PrPC regulates hMSC proliferation via the JAK2/STAT3 pathway
A previous study demonstrated that hypoxia preconditioning enhances cell proliferation through the JAK2/STAT3 signaling pathway.19 To confirm whether hypoxic conditions promote MSC proliferation through the JAK2/STAT3 pathway, hypoxia-induced phosphorylation of JAK2 and STAT3 were investigated by western blot analysis. Although hypoxia preconditioning for 12 h resulted in increased JAK2 and STAT3 phosphorylation, these effects were attenuated by treatment of MSCs with PrPC-specific siRNA molecules (Figure 2c and d). Likewise, we observed increased expression of cyclin D1 and c-Myc, which are encoded by STAT3 downstream genes, after hypoxic stimulation for 12 h, and decreased expression of these proteins upon siRNA-mediated knockdown of PrPC expression (Figure 2d).
To explore the role of enhanced PrPC expression on the proliferative potential of MSCs under hypoxic conditions, single-cell expansion assays were performed (Figure 2e). Notably, the increase in proliferation observed in Hypo-MSC, compared with that of MSCs cultivated under normoxic conditions, was inhibited by siRNA-mediated PrPC knockdown (Figure 2f). Together, these results suggest that hypoxia preconditioning enhances MSC proliferation potential through PrPC-mediated activation of JAK2/STAT3 pathway.
Hypoxia preconditioning-mediated increases in PrPC expression provide a protective effect against oxidative stress-induced apoptosis in MSCs
To examine the effects of increased PrPC expression on ROS-scavenging, the superoxide dismutase (SOD) and catalase activity of Hyp-MSCs were evaluated. Although hypoxia preconditioning had no significant effect on SOD activity, downregulation of PrPC resulted in significantly decreased SOD activity in Hypo-MSCs compared with normoxic control group (Figure 3a). Conversely, MSCs subjected to hypoxic preconditioning exhibited significantly increased catalase activity, compared with that of MSCs cultivated under normoxic conditions, and this enhancement was blocked by treatment with the PrPC-specific siRNA (Figure 3b). To investigate whether PrPC provides a protective effect against oxidative stress in MSCs, we assessed the levels of apoptosis in MSCs subjected to oxidative stress conditions, including long-term hypoxia (96 h) or treatment with H2O2 by western blot analysis and flow cytometry for detection of PI and Annexin V staining. In MSCs exposed to long-term hypoxia, siRNA-mediated downregulation of PrPC resulted in increased levels of phosphorylated-nuclear factor kappa B (p-NF-κB) and caspase-3 cleavage (Figure 3c and d), and increased numbers of apoptotic cells (Figure 3e and f). Similar results were observed in MSCs subjected to H2O2-induced oxidative stress conditions (Figure 3g and h). These data suggest that PrPC protects MSCs against induction of oxidative stress-induced apoptosis through ROS-scavenging activity.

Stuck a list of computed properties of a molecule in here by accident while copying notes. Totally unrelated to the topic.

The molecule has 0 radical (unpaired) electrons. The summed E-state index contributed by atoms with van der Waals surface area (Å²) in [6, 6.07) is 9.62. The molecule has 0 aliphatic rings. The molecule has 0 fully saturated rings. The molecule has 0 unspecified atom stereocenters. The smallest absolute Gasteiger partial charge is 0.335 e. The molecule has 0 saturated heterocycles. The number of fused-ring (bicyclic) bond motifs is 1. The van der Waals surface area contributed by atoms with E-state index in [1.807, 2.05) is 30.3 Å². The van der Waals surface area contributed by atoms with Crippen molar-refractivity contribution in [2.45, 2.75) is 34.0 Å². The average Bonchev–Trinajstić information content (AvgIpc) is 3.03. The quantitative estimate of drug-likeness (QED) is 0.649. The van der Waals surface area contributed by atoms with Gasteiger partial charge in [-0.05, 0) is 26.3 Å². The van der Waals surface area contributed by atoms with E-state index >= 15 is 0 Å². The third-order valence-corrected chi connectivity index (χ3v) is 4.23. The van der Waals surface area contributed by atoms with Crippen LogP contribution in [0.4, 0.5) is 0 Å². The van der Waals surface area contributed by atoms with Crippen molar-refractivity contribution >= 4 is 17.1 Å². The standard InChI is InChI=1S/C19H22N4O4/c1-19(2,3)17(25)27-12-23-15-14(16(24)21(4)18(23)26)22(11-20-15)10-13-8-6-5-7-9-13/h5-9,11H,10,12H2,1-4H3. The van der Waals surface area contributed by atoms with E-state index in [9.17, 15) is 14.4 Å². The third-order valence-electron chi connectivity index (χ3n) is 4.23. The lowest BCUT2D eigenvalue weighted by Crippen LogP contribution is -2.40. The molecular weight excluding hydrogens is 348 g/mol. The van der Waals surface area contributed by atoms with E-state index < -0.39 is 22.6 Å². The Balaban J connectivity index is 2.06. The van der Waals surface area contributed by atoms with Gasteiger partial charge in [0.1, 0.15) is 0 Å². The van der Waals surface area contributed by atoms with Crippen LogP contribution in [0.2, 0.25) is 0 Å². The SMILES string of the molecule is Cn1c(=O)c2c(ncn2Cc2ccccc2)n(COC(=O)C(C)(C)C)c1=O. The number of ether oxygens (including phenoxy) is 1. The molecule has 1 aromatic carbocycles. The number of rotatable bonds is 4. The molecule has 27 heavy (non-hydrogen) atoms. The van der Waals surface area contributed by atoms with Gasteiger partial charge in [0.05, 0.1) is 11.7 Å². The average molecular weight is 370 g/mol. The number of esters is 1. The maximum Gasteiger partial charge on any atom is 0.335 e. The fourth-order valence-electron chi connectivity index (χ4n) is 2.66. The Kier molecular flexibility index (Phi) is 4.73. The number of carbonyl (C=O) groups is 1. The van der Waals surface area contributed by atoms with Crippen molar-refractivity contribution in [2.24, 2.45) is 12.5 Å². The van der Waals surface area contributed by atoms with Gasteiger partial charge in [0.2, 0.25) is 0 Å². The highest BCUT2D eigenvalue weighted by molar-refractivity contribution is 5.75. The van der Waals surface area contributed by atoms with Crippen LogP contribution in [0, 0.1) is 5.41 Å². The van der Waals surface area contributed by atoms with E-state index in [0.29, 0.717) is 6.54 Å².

Hypo-MSC yield improved functional recovery in a murine hindlimb ischemia model
To determine whether MSCs subjected to hypoxia preconditioning exhibit enhanced vascular repair in vivo, blood perfusion and tissue repair were investigated following transplantation of PBS, Nor-MSCs, Hypo-MSCs, sh-PRNP Hypo-MSCs, and Scr shRNA Hypo-MSC into ischemic thigh muscles of murine hindlimbs. We used PRNP shRNA for stable PrPC downregulation in MSCs. PrPC expression was confirmed by western blotting (Figure 4a).